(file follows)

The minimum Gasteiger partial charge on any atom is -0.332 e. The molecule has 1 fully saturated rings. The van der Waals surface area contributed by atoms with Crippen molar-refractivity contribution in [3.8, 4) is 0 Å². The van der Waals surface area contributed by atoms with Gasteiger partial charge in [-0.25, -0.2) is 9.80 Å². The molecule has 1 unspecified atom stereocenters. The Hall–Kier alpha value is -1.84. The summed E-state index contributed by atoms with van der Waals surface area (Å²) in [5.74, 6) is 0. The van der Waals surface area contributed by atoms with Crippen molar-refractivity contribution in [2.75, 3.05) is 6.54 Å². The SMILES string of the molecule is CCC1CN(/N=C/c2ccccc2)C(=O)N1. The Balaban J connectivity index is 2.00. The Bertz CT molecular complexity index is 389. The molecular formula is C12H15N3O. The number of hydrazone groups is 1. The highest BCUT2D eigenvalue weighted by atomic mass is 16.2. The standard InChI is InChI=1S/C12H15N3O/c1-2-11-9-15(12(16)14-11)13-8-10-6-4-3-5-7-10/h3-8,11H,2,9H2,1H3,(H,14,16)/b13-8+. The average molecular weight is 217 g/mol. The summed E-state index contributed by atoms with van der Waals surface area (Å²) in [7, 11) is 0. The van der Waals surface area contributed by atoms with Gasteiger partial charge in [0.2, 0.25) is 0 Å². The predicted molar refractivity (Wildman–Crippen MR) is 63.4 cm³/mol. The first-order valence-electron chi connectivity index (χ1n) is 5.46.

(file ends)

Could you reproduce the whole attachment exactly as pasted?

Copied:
The minimum Gasteiger partial charge on any atom is -0.332 e. The molecule has 1 fully saturated rings. The van der Waals surface area contributed by atoms with Crippen molar-refractivity contribution in [3.8, 4) is 0 Å². The van der Waals surface area contributed by atoms with Gasteiger partial charge in [-0.25, -0.2) is 9.80 Å². The molecule has 1 unspecified atom stereocenters. The Hall–Kier alpha value is -1.84. The summed E-state index contributed by atoms with van der Waals surface area (Å²) in [5.74, 6) is 0. The van der Waals surface area contributed by atoms with Crippen molar-refractivity contribution in [2.75, 3.05) is 6.54 Å². The SMILES string of the molecule is CCC1CN(/N=C/c2ccccc2)C(=O)N1. The Balaban J connectivity index is 2.00. The Bertz CT molecular complexity index is 389. The molecular formula is C12H15N3O. The number of hydrazone groups is 1. The highest BCUT2D eigenvalue weighted by atomic mass is 16.2. The standard InChI is InChI=1S/C12H15N3O/c1-2-11-9-15(12(16)14-11)13-8-10-6-4-3-5-7-10/h3-8,11H,2,9H2,1H3,(H,14,16)/b13-8+. The average molecular weight is 217 g/mol. The summed E-state index contributed by atoms with van der Waals surface area (Å²) in [7, 11) is 0. The van der Waals surface area contributed by atoms with Gasteiger partial charge in [0.2, 0.25) is 0 Å². The predicted molar refractivity (Wildman–Crippen MR) is 63.4 cm³/mol. The first-order valence-electron chi connectivity index (χ1n) is 5.46.